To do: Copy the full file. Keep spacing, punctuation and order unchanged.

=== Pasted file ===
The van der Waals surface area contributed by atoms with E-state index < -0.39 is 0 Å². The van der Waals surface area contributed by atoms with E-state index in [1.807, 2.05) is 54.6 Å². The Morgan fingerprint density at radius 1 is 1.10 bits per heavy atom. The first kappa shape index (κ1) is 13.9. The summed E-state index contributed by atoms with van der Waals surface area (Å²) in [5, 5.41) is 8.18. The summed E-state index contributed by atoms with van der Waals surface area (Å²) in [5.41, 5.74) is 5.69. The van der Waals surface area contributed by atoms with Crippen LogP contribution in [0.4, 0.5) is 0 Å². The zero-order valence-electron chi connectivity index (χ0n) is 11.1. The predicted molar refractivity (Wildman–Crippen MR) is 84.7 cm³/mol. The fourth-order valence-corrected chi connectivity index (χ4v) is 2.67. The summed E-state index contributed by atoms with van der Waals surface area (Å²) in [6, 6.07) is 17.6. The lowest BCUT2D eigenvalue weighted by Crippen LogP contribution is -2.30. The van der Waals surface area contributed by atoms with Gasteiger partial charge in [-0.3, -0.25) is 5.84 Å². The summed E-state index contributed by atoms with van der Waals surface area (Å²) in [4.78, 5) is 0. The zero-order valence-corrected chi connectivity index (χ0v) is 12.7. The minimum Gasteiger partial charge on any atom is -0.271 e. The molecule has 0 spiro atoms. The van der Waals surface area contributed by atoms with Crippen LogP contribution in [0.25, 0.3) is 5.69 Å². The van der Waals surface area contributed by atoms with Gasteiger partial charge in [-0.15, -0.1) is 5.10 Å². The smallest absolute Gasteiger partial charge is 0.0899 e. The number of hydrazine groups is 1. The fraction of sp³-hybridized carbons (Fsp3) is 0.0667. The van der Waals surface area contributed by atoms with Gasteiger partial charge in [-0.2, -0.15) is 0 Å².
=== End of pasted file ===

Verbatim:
The van der Waals surface area contributed by atoms with E-state index < -0.39 is 0 Å². The van der Waals surface area contributed by atoms with E-state index in [1.807, 2.05) is 54.6 Å². The Morgan fingerprint density at radius 1 is 1.10 bits per heavy atom. The first kappa shape index (κ1) is 13.9. The summed E-state index contributed by atoms with van der Waals surface area (Å²) in [5, 5.41) is 8.18. The summed E-state index contributed by atoms with van der Waals surface area (Å²) in [5.41, 5.74) is 5.69. The van der Waals surface area contributed by atoms with Crippen LogP contribution in [0.4, 0.5) is 0 Å². The zero-order valence-electron chi connectivity index (χ0n) is 11.1. The predicted molar refractivity (Wildman–Crippen MR) is 84.7 cm³/mol. The fourth-order valence-corrected chi connectivity index (χ4v) is 2.67. The summed E-state index contributed by atoms with van der Waals surface area (Å²) in [6, 6.07) is 17.6. The lowest BCUT2D eigenvalue weighted by Crippen LogP contribution is -2.30. The van der Waals surface area contributed by atoms with Gasteiger partial charge in [-0.3, -0.25) is 5.84 Å². The summed E-state index contributed by atoms with van der Waals surface area (Å²) in [4.78, 5) is 0. The zero-order valence-corrected chi connectivity index (χ0v) is 12.7. The minimum Gasteiger partial charge on any atom is -0.271 e. The molecule has 0 spiro atoms. The van der Waals surface area contributed by atoms with Crippen LogP contribution in [0.25, 0.3) is 5.69 Å². The van der Waals surface area contributed by atoms with Gasteiger partial charge in [-0.15, -0.1) is 5.10 Å². The smallest absolute Gasteiger partial charge is 0.0899 e. The number of hydrazine groups is 1. The fraction of sp³-hybridized carbons (Fsp3) is 0.0667. The van der Waals surface area contributed by atoms with Gasteiger partial charge in [-0.2, -0.15) is 0 Å².